Charlie Brown or Snoopy: America’s Future in Space Hangs in the Balance

As the Apollo 10 crew walks along a corridor on the way to Launch Complex 39B, mission commander Thomas P. Stafford pats the nose of Snoopy, the mission’s mascot, held by Jamye Flowers, astronaut Gordon Coopers’ secretary. (Credit: NASA)

by Douglas Messier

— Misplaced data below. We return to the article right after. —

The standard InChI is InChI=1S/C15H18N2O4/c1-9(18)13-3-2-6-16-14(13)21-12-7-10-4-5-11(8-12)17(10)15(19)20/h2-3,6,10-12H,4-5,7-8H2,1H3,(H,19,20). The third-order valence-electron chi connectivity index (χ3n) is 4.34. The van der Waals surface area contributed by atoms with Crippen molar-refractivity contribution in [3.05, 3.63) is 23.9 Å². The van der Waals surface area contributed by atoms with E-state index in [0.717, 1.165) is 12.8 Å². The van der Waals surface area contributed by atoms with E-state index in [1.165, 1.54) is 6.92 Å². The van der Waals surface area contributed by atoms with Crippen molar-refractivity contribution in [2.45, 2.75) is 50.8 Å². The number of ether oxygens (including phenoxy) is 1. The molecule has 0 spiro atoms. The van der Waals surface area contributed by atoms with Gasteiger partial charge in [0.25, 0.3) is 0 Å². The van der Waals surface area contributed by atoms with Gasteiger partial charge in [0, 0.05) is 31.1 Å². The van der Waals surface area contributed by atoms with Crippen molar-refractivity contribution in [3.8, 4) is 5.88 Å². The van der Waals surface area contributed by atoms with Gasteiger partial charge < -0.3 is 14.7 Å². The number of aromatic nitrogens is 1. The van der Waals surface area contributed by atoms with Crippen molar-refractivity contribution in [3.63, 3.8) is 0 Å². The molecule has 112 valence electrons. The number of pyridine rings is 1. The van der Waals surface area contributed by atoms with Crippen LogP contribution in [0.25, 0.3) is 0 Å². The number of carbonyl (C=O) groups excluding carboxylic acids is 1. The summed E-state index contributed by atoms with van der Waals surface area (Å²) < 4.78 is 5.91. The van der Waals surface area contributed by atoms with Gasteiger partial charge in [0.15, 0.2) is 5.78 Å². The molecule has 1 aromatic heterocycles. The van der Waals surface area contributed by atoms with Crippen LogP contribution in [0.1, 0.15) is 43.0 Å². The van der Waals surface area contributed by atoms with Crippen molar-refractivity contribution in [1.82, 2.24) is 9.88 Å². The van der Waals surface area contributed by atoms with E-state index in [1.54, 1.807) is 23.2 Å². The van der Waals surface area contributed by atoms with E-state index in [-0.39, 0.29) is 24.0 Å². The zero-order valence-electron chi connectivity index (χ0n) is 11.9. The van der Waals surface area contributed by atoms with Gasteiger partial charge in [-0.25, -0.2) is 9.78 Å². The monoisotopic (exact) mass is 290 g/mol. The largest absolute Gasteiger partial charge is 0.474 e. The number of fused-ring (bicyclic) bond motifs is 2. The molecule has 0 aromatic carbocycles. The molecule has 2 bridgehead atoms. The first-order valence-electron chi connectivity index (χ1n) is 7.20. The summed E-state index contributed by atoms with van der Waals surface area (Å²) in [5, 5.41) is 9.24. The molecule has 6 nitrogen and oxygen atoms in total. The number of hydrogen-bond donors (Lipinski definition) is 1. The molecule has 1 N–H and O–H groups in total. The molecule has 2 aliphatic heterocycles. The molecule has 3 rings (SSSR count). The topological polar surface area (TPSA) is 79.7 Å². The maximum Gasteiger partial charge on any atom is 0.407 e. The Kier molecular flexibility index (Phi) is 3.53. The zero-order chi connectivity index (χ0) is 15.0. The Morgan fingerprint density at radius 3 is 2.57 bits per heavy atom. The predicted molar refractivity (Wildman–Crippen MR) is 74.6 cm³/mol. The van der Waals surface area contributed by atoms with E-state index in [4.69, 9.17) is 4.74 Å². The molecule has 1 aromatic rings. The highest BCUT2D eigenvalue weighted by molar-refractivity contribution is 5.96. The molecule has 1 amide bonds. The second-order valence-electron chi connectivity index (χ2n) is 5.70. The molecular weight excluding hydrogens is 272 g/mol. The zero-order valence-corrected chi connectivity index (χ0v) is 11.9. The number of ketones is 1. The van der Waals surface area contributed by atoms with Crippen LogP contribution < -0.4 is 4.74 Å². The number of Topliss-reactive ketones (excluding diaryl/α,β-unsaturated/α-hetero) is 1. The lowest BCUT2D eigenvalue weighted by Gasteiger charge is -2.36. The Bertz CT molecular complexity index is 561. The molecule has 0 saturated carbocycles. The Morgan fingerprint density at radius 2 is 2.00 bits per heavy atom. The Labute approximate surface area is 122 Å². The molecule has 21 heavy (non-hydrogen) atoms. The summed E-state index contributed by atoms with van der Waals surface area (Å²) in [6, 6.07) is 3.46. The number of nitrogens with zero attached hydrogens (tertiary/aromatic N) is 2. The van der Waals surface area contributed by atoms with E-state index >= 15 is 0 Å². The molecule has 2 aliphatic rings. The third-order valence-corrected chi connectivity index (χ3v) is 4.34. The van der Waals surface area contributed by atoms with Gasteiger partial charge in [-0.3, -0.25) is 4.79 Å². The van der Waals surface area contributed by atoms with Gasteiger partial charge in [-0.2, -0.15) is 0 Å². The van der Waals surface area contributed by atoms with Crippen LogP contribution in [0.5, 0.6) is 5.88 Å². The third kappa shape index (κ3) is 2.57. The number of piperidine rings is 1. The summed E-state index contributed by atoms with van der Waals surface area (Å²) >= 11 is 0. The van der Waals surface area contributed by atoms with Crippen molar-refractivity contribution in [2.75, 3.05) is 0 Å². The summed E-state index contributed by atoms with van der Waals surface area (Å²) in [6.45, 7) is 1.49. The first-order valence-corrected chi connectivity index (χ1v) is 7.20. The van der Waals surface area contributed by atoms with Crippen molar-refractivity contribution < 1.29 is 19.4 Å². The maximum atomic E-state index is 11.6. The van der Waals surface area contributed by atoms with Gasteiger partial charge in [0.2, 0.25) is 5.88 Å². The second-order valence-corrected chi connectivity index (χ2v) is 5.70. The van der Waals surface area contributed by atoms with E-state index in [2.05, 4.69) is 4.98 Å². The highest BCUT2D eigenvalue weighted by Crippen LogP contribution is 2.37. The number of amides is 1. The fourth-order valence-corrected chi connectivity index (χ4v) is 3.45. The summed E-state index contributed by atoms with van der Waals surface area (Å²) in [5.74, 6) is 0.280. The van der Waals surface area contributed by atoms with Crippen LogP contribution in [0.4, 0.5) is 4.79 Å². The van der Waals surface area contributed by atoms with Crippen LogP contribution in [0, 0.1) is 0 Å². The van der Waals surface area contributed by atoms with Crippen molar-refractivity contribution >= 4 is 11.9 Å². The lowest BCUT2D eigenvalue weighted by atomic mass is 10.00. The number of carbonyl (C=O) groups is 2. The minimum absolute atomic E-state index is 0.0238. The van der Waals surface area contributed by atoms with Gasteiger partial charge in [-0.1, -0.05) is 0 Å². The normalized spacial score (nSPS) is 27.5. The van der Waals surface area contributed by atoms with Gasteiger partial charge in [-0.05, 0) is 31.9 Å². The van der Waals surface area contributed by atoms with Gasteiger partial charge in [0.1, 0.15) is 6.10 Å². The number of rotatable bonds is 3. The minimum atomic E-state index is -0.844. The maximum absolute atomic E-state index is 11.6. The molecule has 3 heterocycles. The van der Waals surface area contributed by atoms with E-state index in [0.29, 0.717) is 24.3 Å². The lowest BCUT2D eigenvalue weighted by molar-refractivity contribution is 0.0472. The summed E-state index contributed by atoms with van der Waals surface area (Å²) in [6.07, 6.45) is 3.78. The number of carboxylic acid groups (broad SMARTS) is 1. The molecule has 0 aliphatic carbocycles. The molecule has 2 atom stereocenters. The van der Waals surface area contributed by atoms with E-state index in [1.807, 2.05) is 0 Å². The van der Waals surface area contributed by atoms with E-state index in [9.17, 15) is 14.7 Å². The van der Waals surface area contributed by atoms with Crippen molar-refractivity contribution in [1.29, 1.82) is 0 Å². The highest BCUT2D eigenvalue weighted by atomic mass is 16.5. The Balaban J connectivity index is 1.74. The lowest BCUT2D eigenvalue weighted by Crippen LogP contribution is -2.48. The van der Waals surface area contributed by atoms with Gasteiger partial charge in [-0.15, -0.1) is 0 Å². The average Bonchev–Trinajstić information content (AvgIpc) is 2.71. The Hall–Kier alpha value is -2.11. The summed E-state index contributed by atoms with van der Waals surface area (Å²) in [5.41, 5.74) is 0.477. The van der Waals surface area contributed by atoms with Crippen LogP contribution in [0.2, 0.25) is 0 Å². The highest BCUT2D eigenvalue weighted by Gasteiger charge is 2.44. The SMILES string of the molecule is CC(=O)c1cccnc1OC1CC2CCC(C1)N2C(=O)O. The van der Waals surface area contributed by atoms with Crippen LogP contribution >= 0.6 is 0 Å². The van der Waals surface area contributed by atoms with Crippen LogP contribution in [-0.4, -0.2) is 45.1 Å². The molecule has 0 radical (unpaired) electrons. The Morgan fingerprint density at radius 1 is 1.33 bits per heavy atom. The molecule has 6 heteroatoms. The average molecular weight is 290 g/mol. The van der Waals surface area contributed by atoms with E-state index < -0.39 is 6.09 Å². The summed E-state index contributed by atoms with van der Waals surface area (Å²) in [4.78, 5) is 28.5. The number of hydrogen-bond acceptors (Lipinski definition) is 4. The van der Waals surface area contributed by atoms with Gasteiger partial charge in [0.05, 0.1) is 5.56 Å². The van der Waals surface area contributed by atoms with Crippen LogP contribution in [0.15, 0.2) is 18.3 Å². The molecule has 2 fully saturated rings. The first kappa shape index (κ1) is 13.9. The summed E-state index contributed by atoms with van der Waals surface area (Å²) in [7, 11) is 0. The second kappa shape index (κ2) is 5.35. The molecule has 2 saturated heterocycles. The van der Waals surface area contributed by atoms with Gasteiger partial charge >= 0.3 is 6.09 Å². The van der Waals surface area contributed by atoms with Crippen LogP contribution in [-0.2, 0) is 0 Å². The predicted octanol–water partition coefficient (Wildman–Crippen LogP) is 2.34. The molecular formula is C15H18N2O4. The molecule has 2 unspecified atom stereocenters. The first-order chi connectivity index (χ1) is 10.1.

Managing Editor

This week, we are celebrating the 50th anniversary of the flight of Apollo 10, the final mission before the first manned landing on the moon by Apollo 11 on July 20, 1969.

During the 8-day voyage, Tom Stafford and Eugene Cernan took the lunar module (LM) to within 47,400 feet (14.4 km) of the lunar surface before rendezvousing with the command service module (CSM) piloted by John Young.

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